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The Importance of Risk Assessment Training: Protect Your Organisation and Staff

Organisations with five or more employees are required by law to record the findings of risk assessments.

But conducting and recording accurate risk assessments that ensure you’ve covered all bases can be tricky.

In this blog post, we will cover the fundamentals of a risk assessment, why they are important for public sector organisations and what you’ll learn from a risk assessment training course.  

people conducting a risk assessment for their organisation

What is a Risk Assessment?

Risk assessments focus on specific hazards in the workplace, who might be harmed by them and how we can implement precautions to prevent them from happening.

There can be many potential hazards in the workplace, especially depending on the organisation itself, but that’s why it’s important to understand how to carry out risk assessments effectively to avoid injuries or property damage. 

If your organisation fails to carry out efficient risk assessments, the organisation could be faced with large fines and legal regulatory action that would have a big impact on your organisation’s ability to run effectively and safely.

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Risk Assessment Example:

Date: 07/03/2023

Hazard: Loose cables in the walkway

Who is at Risk of Harm: Staff and visitors

How They Can be Harmed: Cuts, sprains or bruises from falling over loose cables

Precautions to Implement: Use a fixed cable cover for carpeted and rubber floors and use zip ties for cables that run from desk objects such as laptops.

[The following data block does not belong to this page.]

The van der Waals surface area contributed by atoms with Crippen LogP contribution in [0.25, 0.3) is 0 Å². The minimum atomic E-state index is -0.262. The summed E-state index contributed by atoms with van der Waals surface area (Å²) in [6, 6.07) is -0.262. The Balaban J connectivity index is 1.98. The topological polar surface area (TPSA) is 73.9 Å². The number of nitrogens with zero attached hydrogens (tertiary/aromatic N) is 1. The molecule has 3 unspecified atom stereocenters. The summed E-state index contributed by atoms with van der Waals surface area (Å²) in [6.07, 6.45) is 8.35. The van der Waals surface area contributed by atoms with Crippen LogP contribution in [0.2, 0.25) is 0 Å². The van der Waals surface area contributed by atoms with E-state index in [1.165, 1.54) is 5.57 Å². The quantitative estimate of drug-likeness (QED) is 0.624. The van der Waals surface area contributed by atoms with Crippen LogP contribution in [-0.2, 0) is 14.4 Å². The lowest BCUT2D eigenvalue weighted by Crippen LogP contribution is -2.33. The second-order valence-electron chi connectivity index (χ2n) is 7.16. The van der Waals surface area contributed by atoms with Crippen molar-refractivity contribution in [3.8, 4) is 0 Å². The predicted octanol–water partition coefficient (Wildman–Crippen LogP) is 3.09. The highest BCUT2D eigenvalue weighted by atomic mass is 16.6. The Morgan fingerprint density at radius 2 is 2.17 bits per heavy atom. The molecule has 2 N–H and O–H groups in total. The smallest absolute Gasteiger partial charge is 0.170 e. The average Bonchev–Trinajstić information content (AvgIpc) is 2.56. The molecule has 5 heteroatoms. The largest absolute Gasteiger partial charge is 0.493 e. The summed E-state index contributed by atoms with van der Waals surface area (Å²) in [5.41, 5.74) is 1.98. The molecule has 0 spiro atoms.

Timeframe: Immediately

Next Review: 12 months unless a significant change occurs

When Should Risk Assessments be Carried out?

Whether new machinery has been implemented into daily processes or new specific procedures have been put in place, both could lead to new hazards. As the employer, it’s up to you to assess whether these changes could cause harm to your employees.

When Should Risk Assessments be Reviewed?

The Health and Safety Executive (HSE) recommends risk assessments are carried out every 12 months, but managers have the responsibility to gauge the progress and monitor the effectiveness of the solution.

Talk to your staff to help monitor the change as employees also have some responsibility to uphold the assessment and implement effective solutions as a collective organisation.

These results should be recorded in a proper manner to ensure compliance and maximum safety for all staff. Also, if things change in your organisation that could impact the safety of staff, it’s recommended that you record this and update your records effectively.

Examples of Internal Risks:

  • Fraud
  • Data security
  • Delivery Partners

Examples of External Risks:

  • Cyberattacks
  • Economic Downturn
  • Extreme weather events

Learn more about the management of risks in Government with this guide.

Why is a Risk Assessment Important for Public Sector Organisations?